Elvis’ blue suede shoes a great fit for Austin Butler



Austin Butler stars as Elvis Presley in the film “Elvis.”

Kelly Feng, Managing Editor

I admit I was skeptical about Austin Butler playing the lead role in “Elvis.” Isn’t Butler the same guy from Zippy Brewster on Nickelodeon’s “Ned’s Declassified School Survival Guide?”  

When I learned the blonde heartthrob was cast as Elvis Presley, I thought it was darling, but it would probably not amount to anything worth seeing. 

I am happy to report I was wrong. 

Butler does a fantastic job crafting the iconic character, not through a showy exhibition but by seizing Elvis’s iconic performances, hip-swiveling onto the stage and singing to an enchanted crowd.  

Directed by Baz Luhrmann, “Elvis” is a biopic that follows the singer as a child influenced by gospel music, quickly rising as a rock star, captivating crowds, marrying Priscilla, popping pills, enduring Las Vegas and constantly overdosing. Prescription barbiturates brought on a heart attack, and he died in 1977 at 43.  

Tom Hanks plays Elvis’s manager, Colonel Parker, the man that “made” Elvis. In reality, he was a con man who saw Elvis as an opportunity and exploited every show and dollar. 

Elvis’s story is curiously told from the viewpoint of Colonel Parker, with Hanks giving an over-the-top performance. It is a strange choice because there’s nothing likable about his character, so it’s hard for the audience to embrace him.  

But it doesn’t matter who’s telling Elvis’s story — we never get a chance to understand the King because too much of the film’s attention spotlights the director and his movie technique.  

Luhrmann is known for his non-linear cinematic style, kinetic pace, constant cutaways, exaggerated lighting and machine-gun editing. In “Elvis,” Luhrmann over-delivers and overshadows the characters and story. The movie isn’t about the director’s technique (although he thinks it is), and his trademark visual aesthetic is often the center of the film, eclipsing Elvis and the icon’s relationships and demons.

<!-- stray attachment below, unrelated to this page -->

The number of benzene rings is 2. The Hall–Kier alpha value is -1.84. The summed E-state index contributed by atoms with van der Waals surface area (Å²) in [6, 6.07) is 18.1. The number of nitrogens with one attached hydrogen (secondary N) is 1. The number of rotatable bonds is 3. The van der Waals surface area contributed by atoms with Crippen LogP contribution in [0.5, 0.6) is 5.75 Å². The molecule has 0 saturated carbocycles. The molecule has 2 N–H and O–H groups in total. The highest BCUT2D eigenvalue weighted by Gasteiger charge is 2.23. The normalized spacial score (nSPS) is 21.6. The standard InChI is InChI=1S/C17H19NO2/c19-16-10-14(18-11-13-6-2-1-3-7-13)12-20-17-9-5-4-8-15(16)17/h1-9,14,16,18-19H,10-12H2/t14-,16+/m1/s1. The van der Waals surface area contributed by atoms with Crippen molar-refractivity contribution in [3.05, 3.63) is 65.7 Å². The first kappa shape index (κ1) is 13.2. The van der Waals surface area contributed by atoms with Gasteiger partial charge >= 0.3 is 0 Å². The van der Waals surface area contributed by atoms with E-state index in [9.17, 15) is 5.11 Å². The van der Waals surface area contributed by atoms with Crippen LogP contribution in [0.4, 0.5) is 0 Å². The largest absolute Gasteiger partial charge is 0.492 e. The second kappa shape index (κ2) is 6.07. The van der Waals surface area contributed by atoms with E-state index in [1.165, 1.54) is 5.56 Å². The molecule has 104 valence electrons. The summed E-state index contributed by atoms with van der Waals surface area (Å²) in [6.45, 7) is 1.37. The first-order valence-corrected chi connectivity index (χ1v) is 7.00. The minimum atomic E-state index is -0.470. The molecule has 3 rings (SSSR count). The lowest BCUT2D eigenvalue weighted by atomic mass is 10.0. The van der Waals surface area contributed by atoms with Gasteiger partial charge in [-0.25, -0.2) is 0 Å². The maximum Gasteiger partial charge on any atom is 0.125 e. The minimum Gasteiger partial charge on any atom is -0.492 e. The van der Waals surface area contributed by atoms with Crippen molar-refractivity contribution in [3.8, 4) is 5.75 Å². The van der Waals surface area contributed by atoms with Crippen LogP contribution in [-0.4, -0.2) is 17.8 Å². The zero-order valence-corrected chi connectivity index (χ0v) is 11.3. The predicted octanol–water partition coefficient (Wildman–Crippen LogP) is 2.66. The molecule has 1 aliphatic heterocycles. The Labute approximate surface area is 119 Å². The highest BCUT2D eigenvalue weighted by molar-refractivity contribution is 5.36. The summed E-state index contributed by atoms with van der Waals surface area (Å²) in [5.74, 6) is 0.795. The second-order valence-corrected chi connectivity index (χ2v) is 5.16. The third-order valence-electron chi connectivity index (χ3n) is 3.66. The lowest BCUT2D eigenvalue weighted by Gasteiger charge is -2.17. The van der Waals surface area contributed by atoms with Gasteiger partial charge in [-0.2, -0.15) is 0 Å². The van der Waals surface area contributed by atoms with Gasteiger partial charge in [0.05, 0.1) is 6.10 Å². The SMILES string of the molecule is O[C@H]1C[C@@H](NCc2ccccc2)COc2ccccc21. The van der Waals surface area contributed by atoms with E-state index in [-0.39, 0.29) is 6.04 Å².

The production design is an extravagant lighting and ribboned candy calamity, and I needed tinted glasses to keep my eyes on the screen.  

We see more of Colonel Parker than necessary. It’s strange to see the lopsided screen time given to Hanks. His character is a cartoon, and his makeup and prosthetics do nothing for his acting. I spent more time wondering how Hank’s foundation was applied than what his character had to say. We’re supposed to feel pity for Colonel, which is ridiculous since he took off with 50% of Elvis’s earnings. 

The film’s biggest loss is the chance to recognize Elvis’s angst and anxiety. We should also understand his sadness and regret at roads not taken, like his marriage breakup and lost opportunities to entertain overseas.  

 Butler is outstanding at evoking the poignancy and frustration of the exceptionally gifted musician surrounded by people who exploit and enable him. When Elvis is offstage, Butler silently embodies the singer in small nuances, like gazing at Priscilla, played by Olivia DeJonge, or speaking with a southern twang.  

Unfortunately, he doesn’t have enough time. 

The singer is showcased through small soundbites, and Butler needs more screen time to dramatize Elvis’s frustration and anger, unless you count the short scene where he throws furniture in a Las Vegas hotel room. 

Despite that, the Nickelodeon hero is the shining light of “Elvis.” 

It’s hard to describe how Butler grabs our attention. He has the quiet presence and emerging essence of Elvis and certainly resembles him in hair, face and body movement.  

The makeup department does it right this time, applying Butler’s cosmetics, and the final scene prosthetics are eerily on point. I had to keep switching between the video of the real Elvis singing “Unchained Melody” and the movie actor’s version; the two are so closely identical.  

Despite the movie’s flaws, the audience will leave the theater with a greater understanding of Elvis’s music and cultural and generational impact. 

However, in the mix of constant distractions, moviegoers missed out on a deeper dive into the icon, and isn’t that the point of a biopic?